spacer The Read-Aloud Handbook
by Jim Trelease
• Chapter 4 excerpts •
reaing glasses resting on open book pages
Top nav

HOME  |  Contact Jim  |  Brochures  |  Read-Aloud Handbook excerpts   |  Wilson Rawls  |  Jim's Retirement Letter



This is an excerpt from Chapter Four of The Read-Aloud Handbook by Jim Trelease
(Penguin, 2013, 7th edition).
Non-profit groups may reprint this chapter in its entirety
as long as it is not sold and due credit is given to the source (see first sentence of this paragraph)
and noted that such use is with permission of the author.

CHAPTER 4: The DO ’s & DON’Ts of Read-Aloud


  • Don’t read stories that you don’t enjoy yourself. Your dislike will show in the reading, and that defeats your purpose.
  • Don’t continue reading a book once it is obvious that it was a poor choice. Admit the mistake and choose another. Make sure, however, that you’ve given the book a fair chance to get rolling; some, like Tuck Everlasting, start slower than others. (You can avoid the problem by prereading at least part of the book yourself.)
  • image of book tied with rope
    Don't tie everything you read to the curriculum. Would you want everything you did all day tied to a sermon?

  • If you are a teacher, don’t feel you have to tie every book to class work. Don’t confine the broad spectrum of literature to the narrow limits of the curriculum.
  • Don’t overwhelm your listener. Consider the intellectual, social, and emotional level of your audience in making a read-aloud selection. Never read above a child’s emotional level.
  • Don’t select a book that many of the children already have heard or seen on television. Once a novel’s plot is known, much of their interest is lost. You can, however, read a book and view the video afterward. That’s a good way for children to see how much more can be portrayed in print than on film.
  • In choosing novels for reading aloud, avoid books that are heavy with dialogue; they are difficult reading aloud and listening. All those indented paragraphs and quotations make for easy silent reading. The reader sees the quotations marks and knows it is a new voice, a different person speaking—but the listener doesn’t. And if the writer fails to include a notation at the end of the dialogue, like “said Mrs. Murphy,” the audience has no idea who said what.
  • Don’t be fooled by awards. Just because a book won an award doesn’t guarantee that it will make a good read-aloud. In most cases, a book award is given for the quality of the writing, not for its read-aloud qualities.
  • Don’t start reading if you are not going to have enough time to do it justice. Having to stop after one or two pages only serves to frustrate, rather than stimulate, the child’s interest in reading.
  • image of portion of Newbery medalDon't be overimpressed by book awards. Most of the great read-alouds never
    won a Newbery or Caldecott medal.

  • Don’t get too comfortable while reading. A reclining or slouching position is most apt to bring on drowsiness. A reclining position sends an immediate message to the heart: slow down. With less blood being pumped, less oxygen reaches the brain—thus drowsiness.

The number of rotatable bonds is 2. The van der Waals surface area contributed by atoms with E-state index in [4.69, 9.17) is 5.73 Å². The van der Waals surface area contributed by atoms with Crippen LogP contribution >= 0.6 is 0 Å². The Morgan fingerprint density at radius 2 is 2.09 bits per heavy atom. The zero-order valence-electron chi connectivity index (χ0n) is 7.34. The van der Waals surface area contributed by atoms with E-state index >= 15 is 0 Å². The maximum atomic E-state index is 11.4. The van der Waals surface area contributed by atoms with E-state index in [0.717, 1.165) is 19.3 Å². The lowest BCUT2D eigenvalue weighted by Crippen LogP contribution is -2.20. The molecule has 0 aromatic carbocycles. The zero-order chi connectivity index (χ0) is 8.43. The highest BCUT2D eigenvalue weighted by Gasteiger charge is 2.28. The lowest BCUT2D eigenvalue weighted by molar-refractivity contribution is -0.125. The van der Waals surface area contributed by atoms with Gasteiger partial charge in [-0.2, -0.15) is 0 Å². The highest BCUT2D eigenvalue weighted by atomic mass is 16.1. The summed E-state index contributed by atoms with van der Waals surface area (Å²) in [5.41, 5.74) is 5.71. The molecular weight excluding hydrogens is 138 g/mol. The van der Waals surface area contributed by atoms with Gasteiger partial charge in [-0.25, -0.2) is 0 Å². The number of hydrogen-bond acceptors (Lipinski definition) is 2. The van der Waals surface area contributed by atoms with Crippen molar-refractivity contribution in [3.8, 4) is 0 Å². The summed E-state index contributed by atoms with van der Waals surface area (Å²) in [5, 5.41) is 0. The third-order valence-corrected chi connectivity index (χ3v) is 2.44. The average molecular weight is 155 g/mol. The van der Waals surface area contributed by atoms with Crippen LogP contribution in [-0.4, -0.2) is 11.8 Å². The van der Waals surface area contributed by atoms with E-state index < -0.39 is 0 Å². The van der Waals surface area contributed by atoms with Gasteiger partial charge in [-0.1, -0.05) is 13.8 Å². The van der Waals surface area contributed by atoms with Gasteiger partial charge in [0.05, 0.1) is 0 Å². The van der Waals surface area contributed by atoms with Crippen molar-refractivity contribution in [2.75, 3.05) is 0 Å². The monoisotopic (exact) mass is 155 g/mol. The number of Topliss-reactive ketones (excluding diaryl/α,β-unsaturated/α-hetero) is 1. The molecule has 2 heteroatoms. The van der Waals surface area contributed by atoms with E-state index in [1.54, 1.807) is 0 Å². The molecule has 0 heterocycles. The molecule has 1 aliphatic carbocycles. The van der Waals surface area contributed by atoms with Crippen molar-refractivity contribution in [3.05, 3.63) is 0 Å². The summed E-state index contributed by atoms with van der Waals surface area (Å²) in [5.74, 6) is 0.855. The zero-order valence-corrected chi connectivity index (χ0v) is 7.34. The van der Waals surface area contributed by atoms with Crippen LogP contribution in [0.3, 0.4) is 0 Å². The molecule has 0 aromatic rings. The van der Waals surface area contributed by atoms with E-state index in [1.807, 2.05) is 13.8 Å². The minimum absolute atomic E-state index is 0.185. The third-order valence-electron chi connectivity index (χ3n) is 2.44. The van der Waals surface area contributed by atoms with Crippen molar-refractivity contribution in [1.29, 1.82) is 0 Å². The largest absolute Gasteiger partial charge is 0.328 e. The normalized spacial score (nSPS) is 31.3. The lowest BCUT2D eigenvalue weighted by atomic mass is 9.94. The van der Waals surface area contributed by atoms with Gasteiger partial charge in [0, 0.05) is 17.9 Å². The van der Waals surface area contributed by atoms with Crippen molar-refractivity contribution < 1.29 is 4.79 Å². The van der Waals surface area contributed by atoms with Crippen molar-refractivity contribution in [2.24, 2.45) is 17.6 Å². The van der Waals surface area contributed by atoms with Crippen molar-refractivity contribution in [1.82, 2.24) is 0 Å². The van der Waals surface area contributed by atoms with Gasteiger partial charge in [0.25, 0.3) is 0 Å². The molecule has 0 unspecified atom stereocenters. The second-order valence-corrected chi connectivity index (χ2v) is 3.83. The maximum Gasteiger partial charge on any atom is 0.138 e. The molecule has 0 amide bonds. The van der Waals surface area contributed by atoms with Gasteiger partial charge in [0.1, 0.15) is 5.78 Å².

• Don’t be unnerved by questions during the reading, particularly from very young children in your own family. If the question is obviously not for the purpose of distracting or postponing bedtime, answer the question patiently. There is no time limit for reading a book, but there is a time limit on a child’s inquisitiveness. Foster that curiosity with patient answers—then resume your reading. Classroom questions, however, need to be held until the end. With twenty children all deciding to ask questions to impress the teacher, you might never reach the end of the book.
  • Don’t impose interpretations of a story upon your audience. A story can be just plain enjoyable, no reason necessary, and still give you plenty to talk about. The highest literacy gains occur with children who have access to discussions following a story.
  • image of mother reading to child superimposed on a clock

  • Don’t confuse quantity with quality. Reading to your child for ten minutes, with your full attention and enthusiasm, may very well last longer in the child’s mind than two hours of solitary television viewing.
  • Don’t use the book as a threat—“If you don’t pick up your room, no story tonight!” As soon as your child or class sees that you’ve turned the book into a weapon, they’ll change their attitude about books from positive to negative.
  • Don’t try to compete with television. If you say, “Which do you want, a story or TV?” they will usually choose the latter. That is like saying to a nine-year-old, “Which do you want, vegetables or a donut?” Since you are the adult, you choose. “The television goes off at eight-thirty in this house. If you want a story before bed, that’s fine. If not, that’s fine, too. But no television after eight-thirty.” But don’t let books appear to be responsible for depriving the children of viewing time.

A free brochure of the points on this page is available for downloading at:


Chapter Four — p.1   p.2

Bookmark and Share


Home  |  Contact Jim  | Trelease Bio
Read-Aloud Handbook  |  Hey! Listen to This   |  Read All About It!  |  Free Brochures
Wilson Rawls-author profile  |  Beverly Cleary-author profile  |  Gary Paulsen-author profile
 Censorship & children's books  |  Trelease Retirement Letter

Trelease on Reading is copyright, 2011, 2014, 2019 by Jim Trelease.
All rights reserved. Any problems or queries about this site should be directed to: Reading Tree Webmaster